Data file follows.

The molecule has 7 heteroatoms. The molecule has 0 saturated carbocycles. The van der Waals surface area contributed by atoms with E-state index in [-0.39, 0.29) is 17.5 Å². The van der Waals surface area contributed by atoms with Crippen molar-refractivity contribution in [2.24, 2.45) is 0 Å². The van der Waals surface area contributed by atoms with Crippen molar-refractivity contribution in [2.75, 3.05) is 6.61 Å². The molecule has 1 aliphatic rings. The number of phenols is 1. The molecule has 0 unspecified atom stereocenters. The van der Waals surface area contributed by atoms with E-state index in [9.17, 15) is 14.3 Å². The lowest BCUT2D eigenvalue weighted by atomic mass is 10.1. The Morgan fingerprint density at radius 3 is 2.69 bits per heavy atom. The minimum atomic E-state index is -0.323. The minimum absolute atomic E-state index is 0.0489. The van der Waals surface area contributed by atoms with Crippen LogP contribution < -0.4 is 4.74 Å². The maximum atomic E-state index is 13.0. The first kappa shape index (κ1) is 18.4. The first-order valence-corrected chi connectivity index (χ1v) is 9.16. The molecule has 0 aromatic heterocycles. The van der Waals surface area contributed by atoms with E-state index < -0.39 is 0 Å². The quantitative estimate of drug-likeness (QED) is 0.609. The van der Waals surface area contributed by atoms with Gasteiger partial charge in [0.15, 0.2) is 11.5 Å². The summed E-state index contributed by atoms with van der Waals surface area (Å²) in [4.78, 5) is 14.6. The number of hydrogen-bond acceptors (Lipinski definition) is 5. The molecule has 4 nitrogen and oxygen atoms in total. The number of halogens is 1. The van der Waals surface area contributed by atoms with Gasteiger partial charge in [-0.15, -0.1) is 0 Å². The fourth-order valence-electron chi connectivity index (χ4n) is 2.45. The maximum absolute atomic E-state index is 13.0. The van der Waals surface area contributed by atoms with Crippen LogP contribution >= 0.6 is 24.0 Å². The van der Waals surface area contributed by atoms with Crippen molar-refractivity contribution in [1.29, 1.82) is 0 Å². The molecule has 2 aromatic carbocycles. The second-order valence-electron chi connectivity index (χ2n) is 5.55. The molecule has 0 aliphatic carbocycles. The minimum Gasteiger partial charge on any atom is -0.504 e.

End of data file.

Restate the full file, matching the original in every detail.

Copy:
The molecule has 7 heteroatoms. The molecule has 0 saturated carbocycles. The van der Waals surface area contributed by atoms with E-state index in [-0.39, 0.29) is 17.5 Å². The van der Waals surface area contributed by atoms with Crippen molar-refractivity contribution in [2.24, 2.45) is 0 Å². The van der Waals surface area contributed by atoms with Crippen molar-refractivity contribution in [2.75, 3.05) is 6.61 Å². The molecule has 1 aliphatic rings. The number of phenols is 1. The molecule has 0 unspecified atom stereocenters. The van der Waals surface area contributed by atoms with E-state index in [9.17, 15) is 14.3 Å². The lowest BCUT2D eigenvalue weighted by atomic mass is 10.1. The Morgan fingerprint density at radius 3 is 2.69 bits per heavy atom. The minimum atomic E-state index is -0.323. The minimum absolute atomic E-state index is 0.0489. The van der Waals surface area contributed by atoms with Crippen LogP contribution < -0.4 is 4.74 Å². The maximum atomic E-state index is 13.0. The first kappa shape index (κ1) is 18.4. The first-order valence-corrected chi connectivity index (χ1v) is 9.16. The molecule has 0 aromatic heterocycles. The van der Waals surface area contributed by atoms with E-state index < -0.39 is 0 Å². The quantitative estimate of drug-likeness (QED) is 0.609. The van der Waals surface area contributed by atoms with Gasteiger partial charge in [0.15, 0.2) is 11.5 Å². The summed E-state index contributed by atoms with van der Waals surface area (Å²) in [4.78, 5) is 14.6. The number of hydrogen-bond acceptors (Lipinski definition) is 5. The molecule has 4 nitrogen and oxygen atoms in total. The number of halogens is 1. The van der Waals surface area contributed by atoms with Gasteiger partial charge in [-0.15, -0.1) is 0 Å². The fourth-order valence-electron chi connectivity index (χ4n) is 2.45. The maximum absolute atomic E-state index is 13.0. The van der Waals surface area contributed by atoms with Crippen LogP contribution >= 0.6 is 24.0 Å². The van der Waals surface area contributed by atoms with Crippen molar-refractivity contribution in [1.29, 1.82) is 0 Å². The molecule has 2 aromatic carbocycles. The second-order valence-electron chi connectivity index (χ2n) is 5.55. The molecule has 0 aliphatic carbocycles. The minimum Gasteiger partial charge on any atom is -0.504 e.